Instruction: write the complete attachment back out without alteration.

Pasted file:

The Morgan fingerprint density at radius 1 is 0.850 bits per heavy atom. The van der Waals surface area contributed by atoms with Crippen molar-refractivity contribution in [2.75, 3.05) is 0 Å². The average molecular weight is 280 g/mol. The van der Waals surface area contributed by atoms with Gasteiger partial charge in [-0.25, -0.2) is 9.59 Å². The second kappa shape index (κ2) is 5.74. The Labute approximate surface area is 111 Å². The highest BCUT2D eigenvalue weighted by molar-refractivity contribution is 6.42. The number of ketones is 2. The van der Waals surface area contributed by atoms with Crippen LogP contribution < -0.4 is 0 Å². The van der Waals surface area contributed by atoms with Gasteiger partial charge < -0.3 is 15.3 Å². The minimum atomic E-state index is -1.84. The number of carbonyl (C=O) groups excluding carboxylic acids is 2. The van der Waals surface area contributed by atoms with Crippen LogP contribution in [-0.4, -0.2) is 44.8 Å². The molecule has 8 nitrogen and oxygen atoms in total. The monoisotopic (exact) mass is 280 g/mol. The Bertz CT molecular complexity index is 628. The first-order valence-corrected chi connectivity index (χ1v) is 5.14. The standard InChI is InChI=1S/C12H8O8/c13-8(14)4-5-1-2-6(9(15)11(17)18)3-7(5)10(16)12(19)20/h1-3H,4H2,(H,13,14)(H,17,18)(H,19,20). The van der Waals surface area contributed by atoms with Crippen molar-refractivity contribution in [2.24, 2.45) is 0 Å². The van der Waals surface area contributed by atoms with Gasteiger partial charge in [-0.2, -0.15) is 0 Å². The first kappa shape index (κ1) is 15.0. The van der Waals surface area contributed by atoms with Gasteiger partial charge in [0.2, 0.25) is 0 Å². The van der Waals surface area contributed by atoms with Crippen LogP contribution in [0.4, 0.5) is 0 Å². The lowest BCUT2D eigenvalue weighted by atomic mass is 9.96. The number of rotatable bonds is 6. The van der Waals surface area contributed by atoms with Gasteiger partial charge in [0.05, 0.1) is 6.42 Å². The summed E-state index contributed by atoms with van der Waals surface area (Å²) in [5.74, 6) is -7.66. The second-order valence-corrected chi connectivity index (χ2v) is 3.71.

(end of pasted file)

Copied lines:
The Morgan fingerprint density at radius 1 is 0.850 bits per heavy atom. The van der Waals surface area contributed by atoms with Crippen molar-refractivity contribution in [2.75, 3.05) is 0 Å². The average molecular weight is 280 g/mol. The van der Waals surface area contributed by atoms with Gasteiger partial charge in [-0.25, -0.2) is 9.59 Å². The second kappa shape index (κ2) is 5.74. The Labute approximate surface area is 111 Å². The highest BCUT2D eigenvalue weighted by molar-refractivity contribution is 6.42. The number of ketones is 2. The van der Waals surface area contributed by atoms with Crippen LogP contribution < -0.4 is 0 Å². The van der Waals surface area contributed by atoms with Gasteiger partial charge < -0.3 is 15.3 Å². The minimum atomic E-state index is -1.84. The number of carbonyl (C=O) groups excluding carboxylic acids is 2. The van der Waals surface area contributed by atoms with Crippen LogP contribution in [-0.4, -0.2) is 44.8 Å². The molecule has 8 nitrogen and oxygen atoms in total. The monoisotopic (exact) mass is 280 g/mol. The Bertz CT molecular complexity index is 628. The first-order valence-corrected chi connectivity index (χ1v) is 5.14. The standard InChI is InChI=1S/C12H8O8/c13-8(14)4-5-1-2-6(9(15)11(17)18)3-7(5)10(16)12(19)20/h1-3H,4H2,(H,13,14)(H,17,18)(H,19,20). The van der Waals surface area contributed by atoms with Crippen molar-refractivity contribution in [2.24, 2.45) is 0 Å². The van der Waals surface area contributed by atoms with Gasteiger partial charge in [-0.2, -0.15) is 0 Å². The first kappa shape index (κ1) is 15.0. The van der Waals surface area contributed by atoms with Gasteiger partial charge in [0.2, 0.25) is 0 Å². The van der Waals surface area contributed by atoms with Crippen LogP contribution in [0.4, 0.5) is 0 Å². The lowest BCUT2D eigenvalue weighted by atomic mass is 9.96. The number of rotatable bonds is 6. The van der Waals surface area contributed by atoms with Gasteiger partial charge in [0.05, 0.1) is 6.42 Å². The summed E-state index contributed by atoms with van der Waals surface area (Å²) in [5.74, 6) is -7.66. The second-order valence-corrected chi connectivity index (χ2v) is 3.71.